Monday, August 31, 2009

Health Care Stories: A Canadian Thread

Here's an interesting "conversation" started among our neighbors to the north after I sent one of my millions of solicitations for this project.

I am so grateful to live in Canada. One year and three months ago, I was diagnosed with Uterine Cancer. I received treatment at Sunnybrook Cancer Center, from one of the top Oncologists. The treatment, tests, and radiation were all covered by the government. I have friends and acquaintances in the US. One or two have had cancer and weren't able to get testing done because they were laid off their jobs and had no insurance.

I have another friend, who even though he's in a union with health benefits, gets no health covereage when he's between construction jobs. There have been times he's had to go months without his heart medication or high blood pressure meds. When his BP acts up, he can't go to the doctor. Even the so-called "free" clinics are about $200 per visit. He even had a "minor" heart attack a few months ago and didn't seek treatment because he couldn't afford it.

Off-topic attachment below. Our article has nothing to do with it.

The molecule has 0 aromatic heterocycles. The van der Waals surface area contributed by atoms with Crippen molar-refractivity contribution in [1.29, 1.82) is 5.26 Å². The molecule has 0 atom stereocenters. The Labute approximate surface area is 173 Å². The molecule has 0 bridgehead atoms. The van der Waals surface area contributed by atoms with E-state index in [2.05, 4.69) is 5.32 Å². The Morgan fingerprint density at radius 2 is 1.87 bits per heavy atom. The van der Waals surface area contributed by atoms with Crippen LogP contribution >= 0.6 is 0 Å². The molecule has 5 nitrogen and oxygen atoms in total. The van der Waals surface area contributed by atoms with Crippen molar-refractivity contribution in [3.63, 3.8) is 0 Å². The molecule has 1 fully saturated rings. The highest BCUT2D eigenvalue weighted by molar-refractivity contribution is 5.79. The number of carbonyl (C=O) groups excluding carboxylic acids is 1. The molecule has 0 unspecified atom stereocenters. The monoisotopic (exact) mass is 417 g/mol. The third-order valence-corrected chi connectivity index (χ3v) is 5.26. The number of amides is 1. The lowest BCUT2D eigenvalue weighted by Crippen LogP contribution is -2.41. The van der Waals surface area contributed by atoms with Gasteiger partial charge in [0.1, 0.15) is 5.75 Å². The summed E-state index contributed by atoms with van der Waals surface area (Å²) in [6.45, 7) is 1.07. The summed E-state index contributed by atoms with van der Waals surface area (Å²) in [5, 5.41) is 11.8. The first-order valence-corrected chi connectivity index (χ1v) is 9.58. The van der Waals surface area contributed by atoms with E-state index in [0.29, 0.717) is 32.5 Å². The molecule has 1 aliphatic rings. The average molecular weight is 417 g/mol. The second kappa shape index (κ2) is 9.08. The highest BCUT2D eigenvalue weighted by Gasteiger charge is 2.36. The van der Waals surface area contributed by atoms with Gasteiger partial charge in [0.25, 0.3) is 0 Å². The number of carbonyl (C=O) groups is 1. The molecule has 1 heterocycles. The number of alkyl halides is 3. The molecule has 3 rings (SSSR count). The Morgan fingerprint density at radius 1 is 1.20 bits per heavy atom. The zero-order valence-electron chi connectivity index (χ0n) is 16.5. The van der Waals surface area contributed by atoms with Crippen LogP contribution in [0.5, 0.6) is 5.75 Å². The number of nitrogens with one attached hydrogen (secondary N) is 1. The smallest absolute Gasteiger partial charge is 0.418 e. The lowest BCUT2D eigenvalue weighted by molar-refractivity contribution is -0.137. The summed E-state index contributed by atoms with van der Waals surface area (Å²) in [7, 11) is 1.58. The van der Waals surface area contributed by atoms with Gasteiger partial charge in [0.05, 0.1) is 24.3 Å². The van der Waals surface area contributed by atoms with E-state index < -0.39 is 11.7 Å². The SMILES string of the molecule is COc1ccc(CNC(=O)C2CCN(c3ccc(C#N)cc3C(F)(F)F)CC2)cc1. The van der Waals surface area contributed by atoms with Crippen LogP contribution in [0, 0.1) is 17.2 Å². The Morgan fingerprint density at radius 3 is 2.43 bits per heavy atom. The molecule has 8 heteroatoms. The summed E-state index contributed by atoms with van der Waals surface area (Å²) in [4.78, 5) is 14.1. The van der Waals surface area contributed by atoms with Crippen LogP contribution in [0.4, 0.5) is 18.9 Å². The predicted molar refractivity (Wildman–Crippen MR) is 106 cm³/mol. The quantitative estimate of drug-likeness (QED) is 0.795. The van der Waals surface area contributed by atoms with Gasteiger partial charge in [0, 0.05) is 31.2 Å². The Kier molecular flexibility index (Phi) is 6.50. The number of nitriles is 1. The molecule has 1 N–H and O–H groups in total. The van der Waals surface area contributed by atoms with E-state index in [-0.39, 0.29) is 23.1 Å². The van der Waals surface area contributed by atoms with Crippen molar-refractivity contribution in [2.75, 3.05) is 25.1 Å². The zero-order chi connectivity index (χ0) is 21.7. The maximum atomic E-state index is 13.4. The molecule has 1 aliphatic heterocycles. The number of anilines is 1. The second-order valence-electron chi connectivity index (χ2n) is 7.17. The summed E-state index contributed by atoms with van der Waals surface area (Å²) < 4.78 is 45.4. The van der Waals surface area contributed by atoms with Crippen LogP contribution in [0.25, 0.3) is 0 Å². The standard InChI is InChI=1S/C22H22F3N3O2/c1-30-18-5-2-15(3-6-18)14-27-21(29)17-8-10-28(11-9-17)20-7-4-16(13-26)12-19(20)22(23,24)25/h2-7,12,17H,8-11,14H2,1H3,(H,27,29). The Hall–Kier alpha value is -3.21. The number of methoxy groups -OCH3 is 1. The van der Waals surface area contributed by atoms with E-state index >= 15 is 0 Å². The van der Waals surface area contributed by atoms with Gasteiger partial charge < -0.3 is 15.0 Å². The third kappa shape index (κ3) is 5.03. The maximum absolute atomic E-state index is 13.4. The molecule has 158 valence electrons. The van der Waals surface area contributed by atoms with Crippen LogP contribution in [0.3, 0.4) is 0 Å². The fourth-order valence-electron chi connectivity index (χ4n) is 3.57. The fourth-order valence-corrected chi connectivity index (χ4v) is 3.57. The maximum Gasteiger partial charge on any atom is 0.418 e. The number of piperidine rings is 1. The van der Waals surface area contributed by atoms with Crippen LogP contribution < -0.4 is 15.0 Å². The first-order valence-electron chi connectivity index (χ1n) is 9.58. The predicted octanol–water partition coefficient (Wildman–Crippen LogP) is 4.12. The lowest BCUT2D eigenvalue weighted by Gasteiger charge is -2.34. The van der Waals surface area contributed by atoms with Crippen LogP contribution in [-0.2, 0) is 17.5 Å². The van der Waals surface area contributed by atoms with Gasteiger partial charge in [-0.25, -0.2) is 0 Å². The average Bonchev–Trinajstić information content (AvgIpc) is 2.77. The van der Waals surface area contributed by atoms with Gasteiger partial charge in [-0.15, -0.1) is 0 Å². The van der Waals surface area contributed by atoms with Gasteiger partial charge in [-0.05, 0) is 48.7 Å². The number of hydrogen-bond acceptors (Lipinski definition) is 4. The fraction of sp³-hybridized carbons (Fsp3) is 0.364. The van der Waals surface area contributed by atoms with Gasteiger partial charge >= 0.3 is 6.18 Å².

I personally believe there is a concerted effort to get rid of the "middle class" in North America (specifically the US) What's even more angering is that any illegal alien (from Mexico, etc) can get health coverage for FREE, yet US citizens are left to die in hospitals, or at home because they can't afford to be treated for conditions.

Those stories are few and far between, of people dying while waiting in the emerg room, for treatment or to be seen. Does it happen? Occasionally. No system is perfect.

In Canada, no one is refused treatment. No one is standing by your gurney waiting for you to sign papers, before they treat you. That's not the case in the US.